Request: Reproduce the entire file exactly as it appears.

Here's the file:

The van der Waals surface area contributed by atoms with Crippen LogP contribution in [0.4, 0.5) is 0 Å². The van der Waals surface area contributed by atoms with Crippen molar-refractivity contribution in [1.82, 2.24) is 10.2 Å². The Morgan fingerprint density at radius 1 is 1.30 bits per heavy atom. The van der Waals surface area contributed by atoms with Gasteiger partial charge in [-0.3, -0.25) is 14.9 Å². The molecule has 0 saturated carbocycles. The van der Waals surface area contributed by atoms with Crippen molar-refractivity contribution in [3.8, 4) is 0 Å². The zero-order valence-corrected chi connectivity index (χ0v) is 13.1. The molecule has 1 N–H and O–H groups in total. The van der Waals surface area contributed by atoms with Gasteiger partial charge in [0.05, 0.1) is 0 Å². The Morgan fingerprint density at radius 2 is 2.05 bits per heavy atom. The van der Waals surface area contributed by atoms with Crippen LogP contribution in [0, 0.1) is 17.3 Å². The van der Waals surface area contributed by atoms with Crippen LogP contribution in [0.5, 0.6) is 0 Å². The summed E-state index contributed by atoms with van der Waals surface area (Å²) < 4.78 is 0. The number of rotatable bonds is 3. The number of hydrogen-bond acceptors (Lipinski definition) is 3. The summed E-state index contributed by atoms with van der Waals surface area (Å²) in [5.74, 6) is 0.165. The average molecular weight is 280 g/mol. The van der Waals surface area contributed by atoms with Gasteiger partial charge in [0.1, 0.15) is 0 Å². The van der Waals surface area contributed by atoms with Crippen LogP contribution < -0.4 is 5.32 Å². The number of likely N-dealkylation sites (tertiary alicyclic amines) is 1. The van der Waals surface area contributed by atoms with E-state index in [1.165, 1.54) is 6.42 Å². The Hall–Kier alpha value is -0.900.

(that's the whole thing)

The van der Waals surface area contributed by atoms with Crippen LogP contribution in [0.4, 0.5) is 0 Å². The van der Waals surface area contributed by atoms with Crippen molar-refractivity contribution in [1.82, 2.24) is 10.2 Å². The Morgan fingerprint density at radius 1 is 1.30 bits per heavy atom. The van der Waals surface area contributed by atoms with Gasteiger partial charge in [-0.3, -0.25) is 14.9 Å². The molecule has 0 saturated carbocycles. The van der Waals surface area contributed by atoms with Crippen molar-refractivity contribution in [3.8, 4) is 0 Å². The zero-order valence-corrected chi connectivity index (χ0v) is 13.1. The molecule has 1 N–H and O–H groups in total. The van der Waals surface area contributed by atoms with Gasteiger partial charge in [0.05, 0.1) is 0 Å². The Morgan fingerprint density at radius 2 is 2.05 bits per heavy atom. The van der Waals surface area contributed by atoms with Crippen LogP contribution in [0, 0.1) is 17.3 Å². The van der Waals surface area contributed by atoms with Crippen LogP contribution in [0.5, 0.6) is 0 Å². The summed E-state index contributed by atoms with van der Waals surface area (Å²) < 4.78 is 0. The number of rotatable bonds is 3. The number of hydrogen-bond acceptors (Lipinski definition) is 3. The summed E-state index contributed by atoms with van der Waals surface area (Å²) in [5.74, 6) is 0.165. The average molecular weight is 280 g/mol. The van der Waals surface area contributed by atoms with Gasteiger partial charge in [0.1, 0.15) is 0 Å². The van der Waals surface area contributed by atoms with Crippen LogP contribution < -0.4 is 5.32 Å². The number of likely N-dealkylation sites (tertiary alicyclic amines) is 1. The van der Waals surface area contributed by atoms with E-state index in [1.165, 1.54) is 6.42 Å². The Hall–Kier alpha value is -0.900.